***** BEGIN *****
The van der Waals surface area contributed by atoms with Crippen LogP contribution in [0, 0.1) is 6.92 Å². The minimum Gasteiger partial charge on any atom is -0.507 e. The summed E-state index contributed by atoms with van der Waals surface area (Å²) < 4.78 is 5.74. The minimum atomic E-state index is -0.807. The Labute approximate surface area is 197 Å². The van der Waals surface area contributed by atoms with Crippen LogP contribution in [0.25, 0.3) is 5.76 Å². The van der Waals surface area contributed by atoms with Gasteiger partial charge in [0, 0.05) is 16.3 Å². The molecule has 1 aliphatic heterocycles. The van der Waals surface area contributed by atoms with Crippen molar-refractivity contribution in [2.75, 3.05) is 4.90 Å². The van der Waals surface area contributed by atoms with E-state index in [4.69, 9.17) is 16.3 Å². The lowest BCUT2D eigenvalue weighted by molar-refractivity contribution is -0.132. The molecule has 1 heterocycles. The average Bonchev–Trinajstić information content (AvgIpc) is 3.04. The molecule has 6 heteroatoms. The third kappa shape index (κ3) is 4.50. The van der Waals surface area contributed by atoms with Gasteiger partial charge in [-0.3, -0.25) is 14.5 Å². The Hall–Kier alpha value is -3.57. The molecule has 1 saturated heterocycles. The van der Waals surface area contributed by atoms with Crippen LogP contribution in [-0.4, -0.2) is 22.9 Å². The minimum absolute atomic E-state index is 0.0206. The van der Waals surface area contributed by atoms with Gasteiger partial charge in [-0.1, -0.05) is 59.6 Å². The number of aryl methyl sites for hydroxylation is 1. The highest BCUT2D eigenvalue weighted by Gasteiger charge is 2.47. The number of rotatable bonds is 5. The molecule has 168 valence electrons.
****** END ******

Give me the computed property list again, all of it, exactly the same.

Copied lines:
The van der Waals surface area contributed by atoms with Crippen LogP contribution in [0, 0.1) is 6.92 Å². The minimum Gasteiger partial charge on any atom is -0.507 e. The summed E-state index contributed by atoms with van der Waals surface area (Å²) < 4.78 is 5.74. The minimum atomic E-state index is -0.807. The Labute approximate surface area is 197 Å². The van der Waals surface area contributed by atoms with Crippen LogP contribution in [0.25, 0.3) is 5.76 Å². The van der Waals surface area contributed by atoms with Gasteiger partial charge in [0, 0.05) is 16.3 Å². The molecule has 1 aliphatic heterocycles. The van der Waals surface area contributed by atoms with Crippen molar-refractivity contribution in [2.75, 3.05) is 4.90 Å². The van der Waals surface area contributed by atoms with E-state index in [4.69, 9.17) is 16.3 Å². The lowest BCUT2D eigenvalue weighted by molar-refractivity contribution is -0.132. The molecule has 1 heterocycles. The average Bonchev–Trinajstić information content (AvgIpc) is 3.04. The molecule has 6 heteroatoms. The third kappa shape index (κ3) is 4.50. The van der Waals surface area contributed by atoms with Gasteiger partial charge in [-0.3, -0.25) is 14.5 Å². The Hall–Kier alpha value is -3.57. The molecule has 1 saturated heterocycles. The van der Waals surface area contributed by atoms with Crippen LogP contribution in [-0.4, -0.2) is 22.9 Å². The minimum absolute atomic E-state index is 0.0206. The van der Waals surface area contributed by atoms with Gasteiger partial charge in [-0.1, -0.05) is 59.6 Å². The number of aryl methyl sites for hydroxylation is 1. The highest BCUT2D eigenvalue weighted by Gasteiger charge is 2.47. The number of rotatable bonds is 5. The molecule has 168 valence electrons.